Acknowledging the drawbacks of climate projections, the strategic plan states: “We need to plan for conservation on landscape scales and be prepared to act quickly, sometimes without the scientific certainty we would prefer.”
Heller seems optimistic that improvements in simulating climate conditions at the regional to local level will pay off for species conservation and other purposes. “While it’s true that uncertainty exists about how climate change will play out at local scales relevant to species management,” she said, “since the government has starting rallying for this information, the research to bridge this gap is progressing very rapidly. It’s only a matter of time now before the information at the right scale is available to inform planning.”
Another hurdle that FWS and its partners face is figuring out how to strike a balance between addressing traditional stressors on species, such as urbanization, with the growing need to tackle the effects of climate change. “We can no longer afford to simply work to reduce non-climate stressors on an ad hoc or opportunistic basis,” the plan states, calling for “targeted” efforts to reduce stressors that data shows will hamper species conservation or recovery.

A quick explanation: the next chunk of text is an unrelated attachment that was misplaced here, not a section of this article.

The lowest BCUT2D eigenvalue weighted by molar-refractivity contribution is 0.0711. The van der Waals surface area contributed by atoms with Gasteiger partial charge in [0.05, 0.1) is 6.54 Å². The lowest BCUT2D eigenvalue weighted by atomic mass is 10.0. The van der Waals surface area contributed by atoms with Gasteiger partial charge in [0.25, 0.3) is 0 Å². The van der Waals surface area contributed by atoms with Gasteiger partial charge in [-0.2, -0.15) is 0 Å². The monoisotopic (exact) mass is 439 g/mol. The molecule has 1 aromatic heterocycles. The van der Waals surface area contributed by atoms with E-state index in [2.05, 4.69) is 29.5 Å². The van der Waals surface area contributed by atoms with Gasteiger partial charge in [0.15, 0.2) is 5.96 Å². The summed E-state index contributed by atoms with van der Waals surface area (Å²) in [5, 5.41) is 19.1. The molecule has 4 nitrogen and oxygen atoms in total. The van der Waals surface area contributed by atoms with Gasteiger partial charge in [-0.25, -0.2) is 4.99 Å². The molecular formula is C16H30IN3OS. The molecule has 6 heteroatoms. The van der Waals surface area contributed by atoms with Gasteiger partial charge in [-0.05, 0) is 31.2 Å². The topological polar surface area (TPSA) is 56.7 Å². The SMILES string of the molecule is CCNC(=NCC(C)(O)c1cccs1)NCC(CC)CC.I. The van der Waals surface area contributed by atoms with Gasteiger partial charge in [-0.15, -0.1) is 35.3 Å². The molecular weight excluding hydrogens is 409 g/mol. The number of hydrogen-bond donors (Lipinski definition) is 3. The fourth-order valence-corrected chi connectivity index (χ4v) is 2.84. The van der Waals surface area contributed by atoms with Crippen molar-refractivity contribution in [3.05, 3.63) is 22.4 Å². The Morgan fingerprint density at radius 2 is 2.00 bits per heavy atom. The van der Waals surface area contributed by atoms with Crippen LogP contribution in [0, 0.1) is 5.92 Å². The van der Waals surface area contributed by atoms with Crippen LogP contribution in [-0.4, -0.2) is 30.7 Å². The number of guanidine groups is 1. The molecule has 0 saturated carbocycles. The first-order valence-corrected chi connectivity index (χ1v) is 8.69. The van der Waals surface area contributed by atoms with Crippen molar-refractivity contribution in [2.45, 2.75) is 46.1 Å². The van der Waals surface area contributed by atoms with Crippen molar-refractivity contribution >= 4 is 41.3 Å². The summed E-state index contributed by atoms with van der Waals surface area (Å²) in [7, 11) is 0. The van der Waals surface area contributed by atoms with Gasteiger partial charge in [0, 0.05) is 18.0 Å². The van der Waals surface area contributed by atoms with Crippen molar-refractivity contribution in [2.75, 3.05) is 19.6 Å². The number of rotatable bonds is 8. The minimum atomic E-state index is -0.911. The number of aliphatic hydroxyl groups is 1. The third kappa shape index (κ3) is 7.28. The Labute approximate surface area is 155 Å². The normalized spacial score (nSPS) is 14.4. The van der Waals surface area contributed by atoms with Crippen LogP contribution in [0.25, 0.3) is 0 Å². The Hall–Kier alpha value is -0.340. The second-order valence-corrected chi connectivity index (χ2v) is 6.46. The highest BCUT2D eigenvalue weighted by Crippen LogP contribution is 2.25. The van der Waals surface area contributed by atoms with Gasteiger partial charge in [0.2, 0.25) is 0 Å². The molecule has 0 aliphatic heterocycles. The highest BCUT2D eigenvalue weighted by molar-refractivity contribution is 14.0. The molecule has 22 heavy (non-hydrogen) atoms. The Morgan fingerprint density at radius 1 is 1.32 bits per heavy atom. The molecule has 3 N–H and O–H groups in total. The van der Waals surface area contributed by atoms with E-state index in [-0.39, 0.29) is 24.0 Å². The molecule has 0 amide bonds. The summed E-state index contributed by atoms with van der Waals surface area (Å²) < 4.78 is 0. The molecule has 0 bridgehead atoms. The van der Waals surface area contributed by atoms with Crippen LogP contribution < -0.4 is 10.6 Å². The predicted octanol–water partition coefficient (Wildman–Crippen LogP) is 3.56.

The strategy also contains goals to reduce FWS’ own contribution to climate change, with the ambitious goal of achieving carbon neutrality as an agency by 2020.
The Interior Department’s new focus on climate change could come under closer scrutiny if Republicans take over one or both houses of Congress in the midterm elections, considering that many Republican candidates are skeptical about the cause of climate change and its severity. Strickland said the Interior Department, including FWS, has so far received bipartisan support from Congress to incorporate climate change into conservation planning, noting that the Department’s regional climate centers have received “substantial funding.”
“We believe these issues cross political lines and are certainly hopeful that if there is a change in the majority we will still have support,” he said.